Data issues

Data of the association study will be made available on request so that others can analyze them independently.

Functional studies of rs361072

EMSAs and binding of hGATA-3 and cGATA-2 peptides to the C probe.

Following the hypothesis that the C allele creates, on the noncoding DNA strand, a potential binding motif, AGATAT, for GATA transcription factors (Fig. 2A3), we characterized this GATA binding site by electromobility shift assays (EMSAs). Radiolabeled oligonucleotides containing AAATAT (T probe) or the variant AGATAT sequence (C probe) of p110 β promoter (Fig. 2A1) were used to detect the binding of GATA proteins from cell nuclear extracts. The specificity of the binding of the C probe was shown using increasing amounts of cold canonical GATA probe as competitor (Fig. 2A1).

The DNA binding domains of chicken GATA-2 and human GATA-3 were tested by competitive EMSA for binding to a probe derived from the p110β gene promoter containing only the C site, with a canonical GATA site, or an oligonucleotide of random sequence as competitors (Fig. 2A2). Dissociation constants were determined as described previously (36).

Transient transfections of C and T promoters in cell lines.

A DNA fragment spanning nucleotides −441 to +23 relative to the transcription initiation start site and carrying a T or a C in position −359 was inserted upstream of the firefly luciferase-coding sequence and transfected in Jurkat, HEK293, and HepG2 cells, and luciferase activities were determined using the dual-luciferase assay (Promega, Madison, WI).

p110β mRNA and protein in TCD4+ cells from obese children.

Fresh circulating TCD4+ lymphocytes were purified from venous blood. A fraction of cells were stimulated for 72 h with PHA/IL2 and lysed. Total RNA was extracted, and real-time quantitative RT-PCR was performed using RPLPO transcripts for normalization (37). To establish the individuality of mRNA levels, intra-assay and intra-individual SD-to-mean ratios of measurements in six subjects sampled repeatedly were calculated to be 7.2 and 16%, respectively, whereas the inter-individual SD-to-mean ratio in cohorts was >150%, consistently with transcriptome analysis data in circulating human lymphocytes (38).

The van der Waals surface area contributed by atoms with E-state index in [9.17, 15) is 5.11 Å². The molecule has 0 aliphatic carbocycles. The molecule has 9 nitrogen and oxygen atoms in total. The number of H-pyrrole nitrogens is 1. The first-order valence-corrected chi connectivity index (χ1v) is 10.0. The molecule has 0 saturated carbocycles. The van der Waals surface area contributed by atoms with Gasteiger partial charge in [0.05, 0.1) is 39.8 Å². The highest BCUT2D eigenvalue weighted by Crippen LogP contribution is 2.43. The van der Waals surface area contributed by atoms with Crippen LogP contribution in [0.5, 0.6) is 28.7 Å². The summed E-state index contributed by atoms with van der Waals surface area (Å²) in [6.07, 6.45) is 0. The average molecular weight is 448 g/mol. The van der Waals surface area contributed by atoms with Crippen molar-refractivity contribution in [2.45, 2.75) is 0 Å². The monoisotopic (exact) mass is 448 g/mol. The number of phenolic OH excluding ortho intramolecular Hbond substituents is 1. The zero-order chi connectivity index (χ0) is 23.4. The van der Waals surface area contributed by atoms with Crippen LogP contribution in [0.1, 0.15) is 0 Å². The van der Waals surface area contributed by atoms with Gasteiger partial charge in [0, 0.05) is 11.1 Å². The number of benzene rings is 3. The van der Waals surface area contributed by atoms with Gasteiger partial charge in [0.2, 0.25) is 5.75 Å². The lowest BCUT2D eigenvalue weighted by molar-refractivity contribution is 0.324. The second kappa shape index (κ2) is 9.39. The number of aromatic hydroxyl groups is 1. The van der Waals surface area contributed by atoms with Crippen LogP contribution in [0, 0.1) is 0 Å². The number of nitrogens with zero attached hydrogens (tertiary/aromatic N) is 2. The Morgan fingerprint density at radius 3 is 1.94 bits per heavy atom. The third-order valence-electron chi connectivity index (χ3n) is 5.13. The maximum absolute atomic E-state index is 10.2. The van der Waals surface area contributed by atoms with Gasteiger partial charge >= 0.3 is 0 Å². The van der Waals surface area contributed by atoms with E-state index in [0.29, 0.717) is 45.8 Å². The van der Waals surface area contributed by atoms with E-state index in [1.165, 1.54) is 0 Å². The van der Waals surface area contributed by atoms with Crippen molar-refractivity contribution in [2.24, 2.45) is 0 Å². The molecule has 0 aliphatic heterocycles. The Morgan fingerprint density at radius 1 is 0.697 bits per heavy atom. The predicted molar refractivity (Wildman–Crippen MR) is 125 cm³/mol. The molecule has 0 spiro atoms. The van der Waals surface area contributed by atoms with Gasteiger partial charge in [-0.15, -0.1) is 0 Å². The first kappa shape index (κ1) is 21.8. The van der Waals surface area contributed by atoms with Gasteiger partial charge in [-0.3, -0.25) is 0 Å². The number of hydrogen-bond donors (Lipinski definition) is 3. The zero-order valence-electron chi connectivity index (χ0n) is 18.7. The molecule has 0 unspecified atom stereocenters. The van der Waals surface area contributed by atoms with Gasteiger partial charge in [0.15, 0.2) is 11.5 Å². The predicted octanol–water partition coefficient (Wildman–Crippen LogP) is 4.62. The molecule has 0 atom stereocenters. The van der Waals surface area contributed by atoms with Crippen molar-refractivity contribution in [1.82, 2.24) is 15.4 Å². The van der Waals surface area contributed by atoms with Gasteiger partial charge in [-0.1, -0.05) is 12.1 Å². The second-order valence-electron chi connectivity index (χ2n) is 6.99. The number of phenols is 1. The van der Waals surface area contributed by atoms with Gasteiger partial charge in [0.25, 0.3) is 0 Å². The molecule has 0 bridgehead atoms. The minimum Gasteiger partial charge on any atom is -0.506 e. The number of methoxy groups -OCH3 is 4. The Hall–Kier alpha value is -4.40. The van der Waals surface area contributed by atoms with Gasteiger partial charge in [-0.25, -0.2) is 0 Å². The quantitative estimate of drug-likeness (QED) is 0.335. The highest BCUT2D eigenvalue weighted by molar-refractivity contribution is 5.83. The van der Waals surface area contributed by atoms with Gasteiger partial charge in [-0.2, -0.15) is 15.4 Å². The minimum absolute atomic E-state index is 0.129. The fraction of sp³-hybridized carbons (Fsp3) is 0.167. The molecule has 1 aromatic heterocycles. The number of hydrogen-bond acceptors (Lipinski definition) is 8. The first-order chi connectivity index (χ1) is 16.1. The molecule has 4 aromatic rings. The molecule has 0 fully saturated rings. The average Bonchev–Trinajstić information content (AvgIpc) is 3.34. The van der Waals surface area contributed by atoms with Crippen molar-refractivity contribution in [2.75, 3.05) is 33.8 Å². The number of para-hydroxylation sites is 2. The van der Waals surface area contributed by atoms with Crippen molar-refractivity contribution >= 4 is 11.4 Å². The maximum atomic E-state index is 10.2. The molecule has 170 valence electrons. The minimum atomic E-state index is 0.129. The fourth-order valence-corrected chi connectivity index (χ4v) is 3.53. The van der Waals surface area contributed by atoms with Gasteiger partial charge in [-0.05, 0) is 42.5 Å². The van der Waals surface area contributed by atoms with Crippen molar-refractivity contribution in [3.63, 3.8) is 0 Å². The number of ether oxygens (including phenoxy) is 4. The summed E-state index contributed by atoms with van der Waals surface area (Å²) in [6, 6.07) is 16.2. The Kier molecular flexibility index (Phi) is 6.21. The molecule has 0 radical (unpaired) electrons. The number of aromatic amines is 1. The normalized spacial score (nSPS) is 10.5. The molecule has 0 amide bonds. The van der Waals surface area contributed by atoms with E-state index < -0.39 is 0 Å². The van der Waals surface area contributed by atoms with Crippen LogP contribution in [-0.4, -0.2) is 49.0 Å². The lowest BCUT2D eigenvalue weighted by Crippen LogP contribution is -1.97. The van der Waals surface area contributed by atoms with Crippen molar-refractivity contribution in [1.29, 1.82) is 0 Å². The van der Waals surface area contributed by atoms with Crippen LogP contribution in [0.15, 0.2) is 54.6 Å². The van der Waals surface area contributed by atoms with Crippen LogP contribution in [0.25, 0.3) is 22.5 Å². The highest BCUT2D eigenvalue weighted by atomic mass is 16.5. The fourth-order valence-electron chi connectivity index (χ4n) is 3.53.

For immunoblot protein detection, 5.105 TCD4+ cell extracts were electrophoresed through 8% polyacrylamide/SDS gels and transferred onto nitrocellulose membranes (Hybond ECL; Amersham) incubated with polyclonal antibodies to p110β (Santa Cruz Biotechnology, Santa Cruz, CA), p85 (Upstate, Charlottesville, VA), P-Akt and Akt (Cell Signaling, Danvers, MA), and actin (Sigma, St. Louis, MO). Recombinant p85 and p110β proteins were given to us by B. Vanhaesebroeck (Ludwig Institute for Cancer Research, London, U.K.). The proteins were visualized by the SuperSignal West Pico Chemiluminescent Substrate (Pierce, Rockford, IL) and monitored in an imaging system (ChemioGenius2; SynGene, Frederick, MD). Band intensity was analyzed using GeneTools (SynGene) and normalized to actin. Measurements were carried out in duplicate and re-analyzed if values discorded by >50%. We checked P-Akt and Akt measurements using another method. Cell lysates separated by SDS-PAGE were transferred to nitrocellulose membranes saturated with Blocking Buffer Odyssey (Li-Cor Biosciences, Lincoln, NE) and incubated overnight with a polyclonal rabbit anti-P-Akt antibody (Cell Signaling, Danvers, MA) and a mouse anti-Akt antibody (R&D System, Minneapolis, MN). Secondary antibodies labeled with IRDye 800w and 680 (Li-Cor Biosciences, Lincoln, NE) were used for visualization. Blotted proteins were detected and quantified with the Odyssey Infrared Imaging System (Li-Cor Biosciences). Scanning of membranes was performed at 680 nm (Akt) and 780 nm (P-Akt) with an Odyssey instrument. The Li-Cor results correlated closely with chemoluminescence (1.0 > r > 0.89). We used chemoluminescence because it showed the best scores for precision and reproducibility and correlated closely with Li-Cor measurements and because the initial set of patients’ lymphocytes was studied using chemoluminescence. The SD-to-mean ratio for protein measurements was 7–12% (intra-assay) and 13–22% (intra-individual), indicating that our evaluation of protein levels was reasonably consistent for a given individual.